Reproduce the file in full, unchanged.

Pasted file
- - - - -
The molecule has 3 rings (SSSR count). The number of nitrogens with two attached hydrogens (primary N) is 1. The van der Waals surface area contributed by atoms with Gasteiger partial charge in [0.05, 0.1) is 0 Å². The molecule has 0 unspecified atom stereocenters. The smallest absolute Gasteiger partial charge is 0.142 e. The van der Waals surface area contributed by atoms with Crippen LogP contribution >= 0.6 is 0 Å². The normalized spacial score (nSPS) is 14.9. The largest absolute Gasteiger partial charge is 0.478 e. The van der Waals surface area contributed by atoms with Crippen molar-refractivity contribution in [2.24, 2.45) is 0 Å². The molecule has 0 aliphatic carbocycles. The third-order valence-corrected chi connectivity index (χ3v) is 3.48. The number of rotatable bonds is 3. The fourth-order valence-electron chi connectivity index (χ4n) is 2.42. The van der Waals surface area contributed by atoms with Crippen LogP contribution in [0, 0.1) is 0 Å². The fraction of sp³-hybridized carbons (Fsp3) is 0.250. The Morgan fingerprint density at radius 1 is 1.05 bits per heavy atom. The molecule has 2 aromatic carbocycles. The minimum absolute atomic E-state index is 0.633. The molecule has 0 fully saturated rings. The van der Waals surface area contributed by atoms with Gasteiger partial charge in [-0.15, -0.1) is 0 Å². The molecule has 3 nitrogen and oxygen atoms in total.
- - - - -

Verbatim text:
The molecule has 3 rings (SSSR count). The number of nitrogens with two attached hydrogens (primary N) is 1. The van der Waals surface area contributed by atoms with Gasteiger partial charge in [0.05, 0.1) is 0 Å². The molecule has 0 unspecified atom stereocenters. The smallest absolute Gasteiger partial charge is 0.142 e. The van der Waals surface area contributed by atoms with Crippen LogP contribution >= 0.6 is 0 Å². The normalized spacial score (nSPS) is 14.9. The largest absolute Gasteiger partial charge is 0.478 e. The van der Waals surface area contributed by atoms with Crippen molar-refractivity contribution in [2.24, 2.45) is 0 Å². The molecule has 0 aliphatic carbocycles. The third-order valence-corrected chi connectivity index (χ3v) is 3.48. The number of rotatable bonds is 3. The fourth-order valence-electron chi connectivity index (χ4n) is 2.42. The van der Waals surface area contributed by atoms with Crippen LogP contribution in [0, 0.1) is 0 Å². The fraction of sp³-hybridized carbons (Fsp3) is 0.250. The Morgan fingerprint density at radius 1 is 1.05 bits per heavy atom. The molecule has 2 aromatic carbocycles. The minimum absolute atomic E-state index is 0.633. The molecule has 0 fully saturated rings. The van der Waals surface area contributed by atoms with Gasteiger partial charge in [-0.15, -0.1) is 0 Å². The molecule has 3 nitrogen and oxygen atoms in total.